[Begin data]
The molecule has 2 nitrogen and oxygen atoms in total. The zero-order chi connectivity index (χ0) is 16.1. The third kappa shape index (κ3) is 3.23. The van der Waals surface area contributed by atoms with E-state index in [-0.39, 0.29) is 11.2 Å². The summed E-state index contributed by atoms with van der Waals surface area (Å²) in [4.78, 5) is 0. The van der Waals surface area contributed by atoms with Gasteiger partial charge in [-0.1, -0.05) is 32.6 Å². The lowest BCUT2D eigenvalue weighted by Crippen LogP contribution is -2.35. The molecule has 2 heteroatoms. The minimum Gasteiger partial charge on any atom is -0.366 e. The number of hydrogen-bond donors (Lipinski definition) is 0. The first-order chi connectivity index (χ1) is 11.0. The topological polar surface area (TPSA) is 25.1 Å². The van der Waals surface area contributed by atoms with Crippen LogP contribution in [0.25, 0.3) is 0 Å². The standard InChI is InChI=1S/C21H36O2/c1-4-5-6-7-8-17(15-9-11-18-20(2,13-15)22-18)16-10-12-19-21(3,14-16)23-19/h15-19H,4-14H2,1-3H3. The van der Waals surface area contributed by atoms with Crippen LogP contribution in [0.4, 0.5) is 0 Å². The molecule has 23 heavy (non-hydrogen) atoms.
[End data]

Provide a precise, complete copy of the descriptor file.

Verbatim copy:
The molecule has 2 nitrogen and oxygen atoms in total. The zero-order chi connectivity index (χ0) is 16.1. The third kappa shape index (κ3) is 3.23. The van der Waals surface area contributed by atoms with E-state index in [-0.39, 0.29) is 11.2 Å². The summed E-state index contributed by atoms with van der Waals surface area (Å²) in [4.78, 5) is 0. The van der Waals surface area contributed by atoms with Gasteiger partial charge in [-0.1, -0.05) is 32.6 Å². The lowest BCUT2D eigenvalue weighted by Crippen LogP contribution is -2.35. The molecule has 2 heteroatoms. The minimum Gasteiger partial charge on any atom is -0.366 e. The number of hydrogen-bond donors (Lipinski definition) is 0. The first-order chi connectivity index (χ1) is 11.0. The topological polar surface area (TPSA) is 25.1 Å². The van der Waals surface area contributed by atoms with Crippen LogP contribution in [0.25, 0.3) is 0 Å². The standard InChI is InChI=1S/C21H36O2/c1-4-5-6-7-8-17(15-9-11-18-20(2,13-15)22-18)16-10-12-19-21(3,14-16)23-19/h15-19H,4-14H2,1-3H3. The van der Waals surface area contributed by atoms with Crippen LogP contribution in [0.4, 0.5) is 0 Å². The molecule has 23 heavy (non-hydrogen) atoms.